Why I always do a head count...

I am the happy owner of a 28 year old spotted saddle horse who, despite being somewhat unsound, is still an active member of my herd and can put on quite a burst of speed if the mood takes her. 'If' being the key word.

Therefore, when I glance out of the barn during morning feeds and see she is missing, and I can see all the others, I immediately fear the worst. I never assume she's just down at the pond, sheltering in the woods, whatever. I guess it's just my personality.

Anyways, on the morning of Jan 8, when we had unexpectedly had around 3" of snow overnight, my little lady was nowhere to be found. Paranoid as always, I sent my husband down the pasture to look for her while I started the milking.

Two minutes later my phone rang. "You better come down here. It's Treasure, there's something wrong with her!"

Treasure is our Saanen doe, who I bought for Steven as Christmas gift three years ago. I had bought her bred, but she had stillborn triplets the following March and had refused to become bred every year since, despite repeated attempts with various bucks. This was something of a blow as she was an excellent milking doe, but we had long since given up hope and she simply lived rent free as a pasture ormament.

Well, apparently she'd made plans to change that. As I ran down the field (as fast as I can run given the snow, the slope of the field, heavy yard boots and my lack of disposition towards running), only to meet Treasure ambling her way up the pasture towards the barn, trailing a long string of mucus behind her. I stood for a moment, my brain not quite comprehending what my eyes were seeing, then I caught her by the collar and led her slowly to the kidding stall, pausing a couple of times for her to stretch and curl her upper lip, and nuzzle at her side, chattering.

Steven and I stood in the dim red light of the kidding stall, watching her circle and dig. I had seen her cycling back in the summer and, in a fit of hope and desperation, had thrown her out with my four bucks, figuring it couldn't hurt. But, having done the same thing for two years previously, I hadn't held out much hope and the possibility that she was pregnant hadn't even really landed on my radar. Yay, go me, the ever-attentive goat keeper. Fortunately, about a month previously, she'd had her CD&T and BoSe shots, so no worries there. I was more concerned about the fact I didn't know how long she'd been in labor, and whether baby number one was, as last time, stuck.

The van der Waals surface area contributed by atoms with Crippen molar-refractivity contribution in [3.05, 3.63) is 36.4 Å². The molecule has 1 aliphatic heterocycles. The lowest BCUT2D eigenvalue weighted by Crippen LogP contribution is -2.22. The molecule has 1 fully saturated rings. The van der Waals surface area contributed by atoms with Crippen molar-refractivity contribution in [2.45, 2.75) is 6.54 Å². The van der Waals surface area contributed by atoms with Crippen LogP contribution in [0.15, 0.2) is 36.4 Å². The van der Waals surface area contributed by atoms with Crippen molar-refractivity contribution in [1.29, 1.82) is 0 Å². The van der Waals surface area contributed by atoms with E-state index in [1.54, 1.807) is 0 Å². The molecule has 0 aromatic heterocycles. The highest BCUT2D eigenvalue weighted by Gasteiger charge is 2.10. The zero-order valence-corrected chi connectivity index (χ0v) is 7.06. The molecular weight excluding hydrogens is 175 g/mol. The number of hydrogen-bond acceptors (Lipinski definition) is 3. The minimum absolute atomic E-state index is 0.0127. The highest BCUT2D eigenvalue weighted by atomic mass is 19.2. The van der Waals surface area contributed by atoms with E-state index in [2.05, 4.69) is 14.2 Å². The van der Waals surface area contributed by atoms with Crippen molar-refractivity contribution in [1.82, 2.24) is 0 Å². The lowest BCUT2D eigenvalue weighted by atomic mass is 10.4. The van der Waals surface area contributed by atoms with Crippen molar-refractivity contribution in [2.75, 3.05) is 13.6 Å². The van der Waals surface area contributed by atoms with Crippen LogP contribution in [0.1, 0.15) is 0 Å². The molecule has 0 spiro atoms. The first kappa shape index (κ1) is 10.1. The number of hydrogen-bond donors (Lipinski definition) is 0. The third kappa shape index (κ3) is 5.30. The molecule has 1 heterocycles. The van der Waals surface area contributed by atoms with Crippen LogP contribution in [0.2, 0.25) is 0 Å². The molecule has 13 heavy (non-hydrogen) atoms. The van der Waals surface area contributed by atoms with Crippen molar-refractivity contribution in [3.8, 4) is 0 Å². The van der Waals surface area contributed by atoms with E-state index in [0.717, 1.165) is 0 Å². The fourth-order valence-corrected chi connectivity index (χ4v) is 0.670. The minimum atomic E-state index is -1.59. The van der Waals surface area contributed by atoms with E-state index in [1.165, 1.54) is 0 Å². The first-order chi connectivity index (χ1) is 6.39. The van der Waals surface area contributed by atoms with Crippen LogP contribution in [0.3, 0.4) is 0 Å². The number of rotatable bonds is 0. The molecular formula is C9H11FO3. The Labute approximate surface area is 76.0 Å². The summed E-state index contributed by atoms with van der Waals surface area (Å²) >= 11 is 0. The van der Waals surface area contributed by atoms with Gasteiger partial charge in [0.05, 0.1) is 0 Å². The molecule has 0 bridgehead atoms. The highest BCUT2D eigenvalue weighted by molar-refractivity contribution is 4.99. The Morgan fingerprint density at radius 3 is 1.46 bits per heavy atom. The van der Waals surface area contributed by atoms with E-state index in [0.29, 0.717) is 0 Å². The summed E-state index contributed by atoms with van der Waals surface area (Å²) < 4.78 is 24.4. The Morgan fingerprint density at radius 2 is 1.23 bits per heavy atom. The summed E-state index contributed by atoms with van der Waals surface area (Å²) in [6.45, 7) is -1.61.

But fear not. Within 30 minutes she had decided that this heated stall was a better place than a snow drift to bring her babies into the world, and she began to push. Baby One appeared quickly, followed by babies two and three. Number two was sadly stillborn, but one was huge and ready to nurse right away. Three was small, and I made the unusual (for me) decision to pull her from her mother right away, and bring her in the house to warm and feed. The good news was, she took a bottle right away and guzzled colostrum.

She rallied, and was up on her feet within a couple hours. It took her a few days to be able to walk, but she figured it and now is rapidly catching up with her sister in size. She has remained a bottle baby, as I always feel nervous re-grafting them onto their mamas after several days have passed, but I also needed a companion for a retained Nigerian doeling, Cici.

Yes, that's a baby goat in the house, in front of a hot air heater, wearing an outgrown onesie and a diaper. Don't judge me. A farm girl's gotta do what she's gotta do. And besides, you're not a real goat farmer 'til you've wrestled a baby goat into a diaper.

"So who's the daddy?" you may ask. Treasure had been turned out with four of my bucks: a black angora, a red angora, a buckskin Nigerian and a broken buckskin blue eyed Nigerian. Well, from assessing the (enormous) babies, I deduce them to belong to my red Angora, Tipp. They are both curly haired, so clearly angora, and Baby One, named Cashmere by my friend Shannon, has a distinct pink tinge to her. I'm hanging on to them for now to see what the fiber situation is; I'm a huge fan of Pygoras and I want to see what these turn out like! I don't know what I'd refer to them as... 'Saa-goras'? 'Ang-aanens'?

Jewel (Baby three) is a precious little diva, as many bottle babies are, and she lives a charmed life with milk delivered to her several times a day. Her sister is somewhat more independent, and thinks nothing of drifting from her mama during the day to catch a little sun and nibble a little hay.

I can't wait to see how they grow up, and most of all I can't wait until they're weaned and I have ALL the saanen milk to turn into cheese!

Yippee!!